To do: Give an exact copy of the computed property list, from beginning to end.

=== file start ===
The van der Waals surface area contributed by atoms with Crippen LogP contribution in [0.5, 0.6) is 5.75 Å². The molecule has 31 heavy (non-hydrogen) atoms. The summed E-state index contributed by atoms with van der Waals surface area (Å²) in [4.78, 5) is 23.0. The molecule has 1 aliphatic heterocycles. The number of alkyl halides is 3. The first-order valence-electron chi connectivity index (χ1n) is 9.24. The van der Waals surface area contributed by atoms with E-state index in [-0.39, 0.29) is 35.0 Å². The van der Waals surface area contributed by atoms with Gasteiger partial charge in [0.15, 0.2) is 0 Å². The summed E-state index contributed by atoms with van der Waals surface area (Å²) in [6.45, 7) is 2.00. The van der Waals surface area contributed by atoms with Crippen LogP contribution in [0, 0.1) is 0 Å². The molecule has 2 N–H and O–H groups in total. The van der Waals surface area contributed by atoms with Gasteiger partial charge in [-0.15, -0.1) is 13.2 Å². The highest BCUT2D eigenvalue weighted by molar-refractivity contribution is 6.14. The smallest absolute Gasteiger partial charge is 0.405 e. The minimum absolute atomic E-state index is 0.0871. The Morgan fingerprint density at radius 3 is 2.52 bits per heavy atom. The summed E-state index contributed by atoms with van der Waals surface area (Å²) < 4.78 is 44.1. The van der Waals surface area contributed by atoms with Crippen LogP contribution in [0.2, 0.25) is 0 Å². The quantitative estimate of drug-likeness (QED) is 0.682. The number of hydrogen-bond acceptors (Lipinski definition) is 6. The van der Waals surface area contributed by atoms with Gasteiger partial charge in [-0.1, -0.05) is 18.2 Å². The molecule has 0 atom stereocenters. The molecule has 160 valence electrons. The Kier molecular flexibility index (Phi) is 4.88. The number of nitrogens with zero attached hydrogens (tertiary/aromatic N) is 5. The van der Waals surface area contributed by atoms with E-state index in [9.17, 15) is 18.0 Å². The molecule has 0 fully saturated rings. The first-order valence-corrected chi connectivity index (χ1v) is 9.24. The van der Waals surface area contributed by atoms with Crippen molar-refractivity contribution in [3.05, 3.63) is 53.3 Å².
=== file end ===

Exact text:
The van der Waals surface area contributed by atoms with Crippen LogP contribution in [0.5, 0.6) is 5.75 Å². The molecule has 31 heavy (non-hydrogen) atoms. The summed E-state index contributed by atoms with van der Waals surface area (Å²) in [4.78, 5) is 23.0. The molecule has 1 aliphatic heterocycles. The number of alkyl halides is 3. The first-order valence-electron chi connectivity index (χ1n) is 9.24. The van der Waals surface area contributed by atoms with E-state index in [-0.39, 0.29) is 35.0 Å². The van der Waals surface area contributed by atoms with Gasteiger partial charge in [0.15, 0.2) is 0 Å². The summed E-state index contributed by atoms with van der Waals surface area (Å²) in [6.45, 7) is 2.00. The van der Waals surface area contributed by atoms with Crippen LogP contribution in [0, 0.1) is 0 Å². The molecule has 2 N–H and O–H groups in total. The van der Waals surface area contributed by atoms with Gasteiger partial charge in [-0.15, -0.1) is 13.2 Å². The highest BCUT2D eigenvalue weighted by molar-refractivity contribution is 6.14. The smallest absolute Gasteiger partial charge is 0.405 e. The minimum absolute atomic E-state index is 0.0871. The Morgan fingerprint density at radius 3 is 2.52 bits per heavy atom. The summed E-state index contributed by atoms with van der Waals surface area (Å²) < 4.78 is 44.1. The van der Waals surface area contributed by atoms with Crippen LogP contribution in [0.2, 0.25) is 0 Å². The quantitative estimate of drug-likeness (QED) is 0.682. The number of hydrogen-bond acceptors (Lipinski definition) is 6. The van der Waals surface area contributed by atoms with Gasteiger partial charge in [-0.1, -0.05) is 18.2 Å². The molecule has 0 atom stereocenters. The molecule has 160 valence electrons. The Kier molecular flexibility index (Phi) is 4.88. The number of nitrogens with zero attached hydrogens (tertiary/aromatic N) is 5. The van der Waals surface area contributed by atoms with E-state index in [9.17, 15) is 18.0 Å². The molecule has 0 fully saturated rings. The first-order valence-corrected chi connectivity index (χ1v) is 9.24. The van der Waals surface area contributed by atoms with Crippen molar-refractivity contribution in [3.05, 3.63) is 53.3 Å².